Business Of Faith

New Delhi: The business of faith, which mushroomed across India like an epidemic in the past 15 years, has now turned into an industry peddling false hopes. Ranging from the fakers to the fakirs, benign to the bogus, magical to the mafia, and spiritual to the sleazy, godmen of all kinds exist in India.

There is no dearth of such godmen — otherwise called ‘baba’, ‘guru’, ‘sant” or ‘swami’ — in the country who claim to communicate directly with God and possess powers of forecasting events. But invariably, some of these godmen live a secret life — one which involves the dark world of free sex and an unimaginable amount of unaccounted for money, often stashed in ‘ashrams’ (spiritual centres) or unknown destinations.

What is even more worrying is the fact that many such ‘swamis’ or godmen enjoy the patronage of almost all national and regional political parties. Thousands of Indians continue to put their trust in these ‘babas’ but few can imagine that most of them are basically common criminals involved in various kinds of money laundering and sex rackets.

The self-appointed godmen in India are usually found wearing a saffron robe with a string of rudraksh beads around neck and sporting a long beard. At times, they can be seen carrying a T-shaped wooden staff to rest their arms on.

This tells a lot about the Indian society. Indians seem so insecure about their lives that they end up seeking reassurances of the charlatans.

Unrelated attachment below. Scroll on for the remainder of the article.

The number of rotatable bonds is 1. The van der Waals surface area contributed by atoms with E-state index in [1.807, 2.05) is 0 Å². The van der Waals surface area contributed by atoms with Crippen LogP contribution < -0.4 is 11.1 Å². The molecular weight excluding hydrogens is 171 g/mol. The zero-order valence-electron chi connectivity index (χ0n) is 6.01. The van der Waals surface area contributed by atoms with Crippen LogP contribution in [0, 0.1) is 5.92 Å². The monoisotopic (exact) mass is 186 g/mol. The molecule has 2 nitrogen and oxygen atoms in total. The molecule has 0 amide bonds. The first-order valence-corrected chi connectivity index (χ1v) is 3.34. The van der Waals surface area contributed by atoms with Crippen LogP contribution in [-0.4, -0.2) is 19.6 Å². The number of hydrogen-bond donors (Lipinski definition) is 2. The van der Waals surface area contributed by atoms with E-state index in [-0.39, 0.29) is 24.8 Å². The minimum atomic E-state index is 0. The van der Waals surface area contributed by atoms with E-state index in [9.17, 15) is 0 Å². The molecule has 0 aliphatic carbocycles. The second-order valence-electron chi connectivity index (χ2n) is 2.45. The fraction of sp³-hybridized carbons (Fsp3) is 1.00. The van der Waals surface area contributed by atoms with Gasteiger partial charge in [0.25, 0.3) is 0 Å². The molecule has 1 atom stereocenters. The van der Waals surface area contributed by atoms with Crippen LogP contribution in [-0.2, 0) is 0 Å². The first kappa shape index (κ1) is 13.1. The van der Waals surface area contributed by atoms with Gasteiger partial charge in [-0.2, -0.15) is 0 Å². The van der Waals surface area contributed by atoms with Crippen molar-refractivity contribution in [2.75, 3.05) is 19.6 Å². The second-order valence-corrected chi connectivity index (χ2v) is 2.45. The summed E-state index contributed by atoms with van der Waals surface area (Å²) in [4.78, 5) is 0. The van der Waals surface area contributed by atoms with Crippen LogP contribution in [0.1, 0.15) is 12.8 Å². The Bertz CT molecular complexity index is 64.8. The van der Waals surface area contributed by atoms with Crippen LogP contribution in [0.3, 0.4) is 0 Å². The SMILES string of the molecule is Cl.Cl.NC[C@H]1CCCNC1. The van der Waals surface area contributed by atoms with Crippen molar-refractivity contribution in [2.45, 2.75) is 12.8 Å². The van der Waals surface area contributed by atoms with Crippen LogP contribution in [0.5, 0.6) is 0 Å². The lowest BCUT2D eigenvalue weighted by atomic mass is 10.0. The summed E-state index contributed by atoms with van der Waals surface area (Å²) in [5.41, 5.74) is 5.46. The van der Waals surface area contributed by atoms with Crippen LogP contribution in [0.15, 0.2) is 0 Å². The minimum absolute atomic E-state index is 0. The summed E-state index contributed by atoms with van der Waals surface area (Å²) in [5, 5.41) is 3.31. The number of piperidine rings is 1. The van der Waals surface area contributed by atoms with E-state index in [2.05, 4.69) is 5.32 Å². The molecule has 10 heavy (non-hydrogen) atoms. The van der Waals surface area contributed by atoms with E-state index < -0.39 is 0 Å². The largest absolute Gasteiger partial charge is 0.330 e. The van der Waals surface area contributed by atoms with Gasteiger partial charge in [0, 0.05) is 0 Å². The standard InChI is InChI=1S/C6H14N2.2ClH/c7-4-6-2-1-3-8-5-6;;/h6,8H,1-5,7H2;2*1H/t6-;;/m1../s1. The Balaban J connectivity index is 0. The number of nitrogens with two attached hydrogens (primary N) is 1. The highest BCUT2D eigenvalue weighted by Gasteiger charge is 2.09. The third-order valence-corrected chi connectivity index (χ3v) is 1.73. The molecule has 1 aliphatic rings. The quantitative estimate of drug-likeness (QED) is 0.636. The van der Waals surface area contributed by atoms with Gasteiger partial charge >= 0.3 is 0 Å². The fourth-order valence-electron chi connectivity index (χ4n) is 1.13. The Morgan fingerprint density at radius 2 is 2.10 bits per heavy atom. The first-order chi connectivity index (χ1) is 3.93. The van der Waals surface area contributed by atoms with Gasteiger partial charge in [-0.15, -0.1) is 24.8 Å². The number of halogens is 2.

Enter the four-storey ashram of Chandraswami, the “spiritual adviser” of late Prime Minister Narasimha Rao, in South Delhi, you can feel the security system monitoring your every movement through strategically installed video cameras, with Chandraswami himself keeping a tab on you from his private chamber.

Chandraswami sits on a pedestal in his baroque marble-covered ashram, wearing a sparkling white dhoti, kurta and silk ‘angavastram’ (robe), with a large sandalwood ‘tilak’ prominent on his forehead. He boasts of his ability to read minds and cast spells. But his actual abilities are known to few. He exploits the gullibility of his high profile followers and manoeuvres them in a way that they do not ever realise that they have been duped.

Likewise, another ‘sant’ from Gujarat, Asaram Bapu, is believed to have a ‘hypnotic’ personality which has ‘attracted’ millions of devotees from all corners of the globe, transcending social barriers. Not only does Asaram and company play upon the natural human fear of death, but they also entice poor people from Orissa, Bihar, Uttar Pradesh and other backward states by promising an inner spiritual journey and eventually making them rebel against their own families. Such gullibility concerning godmen is a truly a pan-Indian phenomenon.

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